Catching it by the antlers, Jablonski drove the young six-pointer into they lake. He hung on and eventually the deer fell. He applied a scissors hold and whacked it with chunks of driftwood, gouging an eye in the process.

Then, after putting a headlock on the deer, he garroted it with his belt. “You’re Slats’ bitch now!” He screamed.

The battle apparently over, Jablonski walked back to his stepside parked a quarter of a mile away. He hadn’t gone far when he heard something behind him. Wheeling around, Jablonski saw the deer, belt flapping at his throat, drawing a bead on him. He snatched the belt and pinned the deer. There was a two-by-four lying nearby. Slats used it like a hammer beating the deer’s head repeatedly until it finally expired. Then he loaded it into the bed of his truck.

There were no eyewitnesses.

One fifteen PM. Mateleven and I went to the Medical Examiner’s office over by Mercy Hospital. The coroner was Doctor Wendy Churchill. Since she had no knowledge of veterinary forensics, Harry Dobbs DVM was called in.

“Lieutenant, Sergeant. It’s good to see you. I spend most of my time investigating infectious diseases in wild animals. However, the Fish and Game Department will occasionally request a necropsy when poaching is suspected.”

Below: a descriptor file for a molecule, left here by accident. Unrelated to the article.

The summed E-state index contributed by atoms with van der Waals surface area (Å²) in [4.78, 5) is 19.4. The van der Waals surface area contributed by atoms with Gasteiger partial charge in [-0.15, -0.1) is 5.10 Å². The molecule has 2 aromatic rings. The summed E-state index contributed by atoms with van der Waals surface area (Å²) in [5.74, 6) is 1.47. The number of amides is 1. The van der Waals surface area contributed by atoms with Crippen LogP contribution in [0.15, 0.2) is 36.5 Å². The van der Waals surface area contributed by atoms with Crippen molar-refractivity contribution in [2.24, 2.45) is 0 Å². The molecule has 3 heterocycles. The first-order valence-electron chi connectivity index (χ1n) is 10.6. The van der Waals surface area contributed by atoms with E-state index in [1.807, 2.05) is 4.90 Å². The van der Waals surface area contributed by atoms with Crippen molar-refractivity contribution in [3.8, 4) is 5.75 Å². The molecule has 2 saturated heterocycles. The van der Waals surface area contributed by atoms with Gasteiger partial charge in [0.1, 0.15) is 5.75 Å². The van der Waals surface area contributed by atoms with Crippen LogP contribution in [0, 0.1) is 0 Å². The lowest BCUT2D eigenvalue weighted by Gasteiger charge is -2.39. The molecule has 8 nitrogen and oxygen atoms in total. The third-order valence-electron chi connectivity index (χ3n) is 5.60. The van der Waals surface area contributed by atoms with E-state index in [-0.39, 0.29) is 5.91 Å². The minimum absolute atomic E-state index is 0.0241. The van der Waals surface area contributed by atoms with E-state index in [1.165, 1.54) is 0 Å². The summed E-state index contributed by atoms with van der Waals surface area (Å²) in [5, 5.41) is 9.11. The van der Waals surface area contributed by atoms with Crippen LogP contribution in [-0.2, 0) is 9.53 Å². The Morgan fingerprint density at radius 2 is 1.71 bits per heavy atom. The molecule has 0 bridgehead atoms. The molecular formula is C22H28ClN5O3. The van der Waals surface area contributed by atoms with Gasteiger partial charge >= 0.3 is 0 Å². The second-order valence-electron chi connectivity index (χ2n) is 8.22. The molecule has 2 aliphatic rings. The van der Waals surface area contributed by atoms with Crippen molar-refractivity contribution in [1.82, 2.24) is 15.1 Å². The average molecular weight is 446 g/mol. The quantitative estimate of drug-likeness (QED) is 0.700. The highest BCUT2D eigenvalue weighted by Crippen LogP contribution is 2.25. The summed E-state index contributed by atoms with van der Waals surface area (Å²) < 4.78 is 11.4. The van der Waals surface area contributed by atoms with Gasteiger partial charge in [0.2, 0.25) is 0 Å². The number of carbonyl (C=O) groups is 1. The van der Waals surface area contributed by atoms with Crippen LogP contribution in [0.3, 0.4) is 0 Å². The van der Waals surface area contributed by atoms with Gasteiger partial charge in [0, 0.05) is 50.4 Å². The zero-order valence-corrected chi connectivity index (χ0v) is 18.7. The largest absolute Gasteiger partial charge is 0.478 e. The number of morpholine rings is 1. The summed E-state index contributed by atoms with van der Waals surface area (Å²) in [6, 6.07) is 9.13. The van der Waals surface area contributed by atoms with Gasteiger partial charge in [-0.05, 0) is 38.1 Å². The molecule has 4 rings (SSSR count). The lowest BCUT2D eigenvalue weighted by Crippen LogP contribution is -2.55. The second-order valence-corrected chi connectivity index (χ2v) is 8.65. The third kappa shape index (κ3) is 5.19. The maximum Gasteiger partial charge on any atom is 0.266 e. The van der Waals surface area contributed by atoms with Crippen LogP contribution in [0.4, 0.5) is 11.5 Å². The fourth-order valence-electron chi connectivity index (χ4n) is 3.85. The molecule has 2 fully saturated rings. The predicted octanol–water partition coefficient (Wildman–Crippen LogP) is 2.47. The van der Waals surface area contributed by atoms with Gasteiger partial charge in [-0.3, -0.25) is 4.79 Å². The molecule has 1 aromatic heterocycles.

“This isn’t a poaching.”

“Indeed, it isn’t. I read Sergeant Mateleven’s preliminary report. The necropsy corroborates Mister Jablonski’s story. But there’s more.” Dobb’s motioned at a set of X-rays. “Look here. This is the left hind leg. The bone is shattered so badly that it tore through muscle. And over here, on the right side of the pelvis, more broken bone. This suggests that this deer was the victim of an automobile accident.”

“So?” I asked.

“Lieutenant Donald,” the vet explained, “Deer in the wild usually flee when humans come near. The main exception to this rule is when bucks are in rut. That’s their mating season. But judging by this buck’s baby teeth, it’s eighteen months old and too young to rut. That rules this theory out. However, injured and sick deer have been known to defend themselves if they feel threatened.”